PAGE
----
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People Trafficking: Children

Volume 684: debated on Tuesday 11 July 2006

asked Her Majesty’s Government:

Whether they have any plans to introduce legislation to create an offence of child trafficking.

My Lords, prosecutions for child trafficking can be pursued within the terms of the Sexual Offences Act 2003 and the Asylum and Immigration (Treatment of Claimants, etc.) Act 2004. Convictions of child traffickers using this new legislation have already been obtained. We are keeping the effectiveness of the Sexual Offences Act 2003 under review. We have no current plans for further legislation.

My Lords, did not the Minister in another place, Mr Tony McNulty, very recently confirm that no legal offence of child trafficking existed and that therefore immigration authorities, social services and the police do not take action specifically against it? Is there not now clear evidence that hundreds of children are being trafficked into Britain and used in private houses, cannabis factories and sweatshops? Will the Minister now go further than her very sympathetic answers to this House on 28 June and persuade the Government to legislate against it?

My Lords, I assure the noble Baroness that it is possible to bring cases against those who traffic children under the Sexual Offences Act. Of course, we have now done that successfully, and the Crown Prosecution Service has recorded 10 offenders convicted of child trafficking-related offences who have received prison sentences of up to 18 years. That was up till March of this year. We do not have further data, but I assure the noble Baroness that we are reviewing the Sexual Offences Act and will take steps if we feel that further offences need to be created to bring this dreadful and disgraceful offence to book.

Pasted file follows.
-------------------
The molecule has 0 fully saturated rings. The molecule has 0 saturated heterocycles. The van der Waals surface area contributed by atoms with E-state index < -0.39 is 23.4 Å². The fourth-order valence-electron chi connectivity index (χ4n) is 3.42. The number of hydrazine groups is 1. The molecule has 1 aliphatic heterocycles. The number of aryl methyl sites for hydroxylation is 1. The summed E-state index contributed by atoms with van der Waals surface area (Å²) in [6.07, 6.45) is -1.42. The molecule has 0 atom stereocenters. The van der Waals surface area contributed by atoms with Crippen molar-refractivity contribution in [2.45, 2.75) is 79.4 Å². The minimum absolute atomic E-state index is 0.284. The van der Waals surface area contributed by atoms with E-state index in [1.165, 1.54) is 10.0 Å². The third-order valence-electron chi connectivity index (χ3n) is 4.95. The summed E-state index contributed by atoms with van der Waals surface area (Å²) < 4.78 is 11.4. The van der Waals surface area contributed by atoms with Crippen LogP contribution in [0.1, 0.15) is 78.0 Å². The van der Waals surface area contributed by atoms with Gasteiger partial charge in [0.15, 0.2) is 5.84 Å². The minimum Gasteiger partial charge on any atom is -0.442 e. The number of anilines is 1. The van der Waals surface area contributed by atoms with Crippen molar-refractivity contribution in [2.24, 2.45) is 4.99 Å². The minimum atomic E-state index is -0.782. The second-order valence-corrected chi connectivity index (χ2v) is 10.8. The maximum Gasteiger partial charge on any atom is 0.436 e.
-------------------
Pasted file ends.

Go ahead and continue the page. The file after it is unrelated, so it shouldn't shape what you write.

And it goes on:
My Lords, does the Minister accept that trafficking in women and children is now as profitable as trafficking in drugs? Would she also note UNICEF’s report that twice as many countries are now reporting child abduction and trafficking than was the case two years ago? What priority is the Serious Organised Crime Agency giving to this matter and is there now a common Europe-wide policy to tackle this vile problem?

My Lords, the noble Lord is right that there appears to be a level of trafficking in women and children for non-sexual work, exploitation and matters of that sort. It is a matter of huge concern to us. I hope that thenoble Lord will be reassured by the work that the Government are doing. We have set up a ministerial group on trafficking and an advisory stakeholder group, and we are working with SOCA to deal directly with the matter. There have been operational developments—for instance, global change in UK visa requirements ensuring better identification of minors and matters of that sort. I assure the noble Lord that we are working extremely energetically with all the criminal justice agencies to grip this offence and deal with it trenchantly and effectively.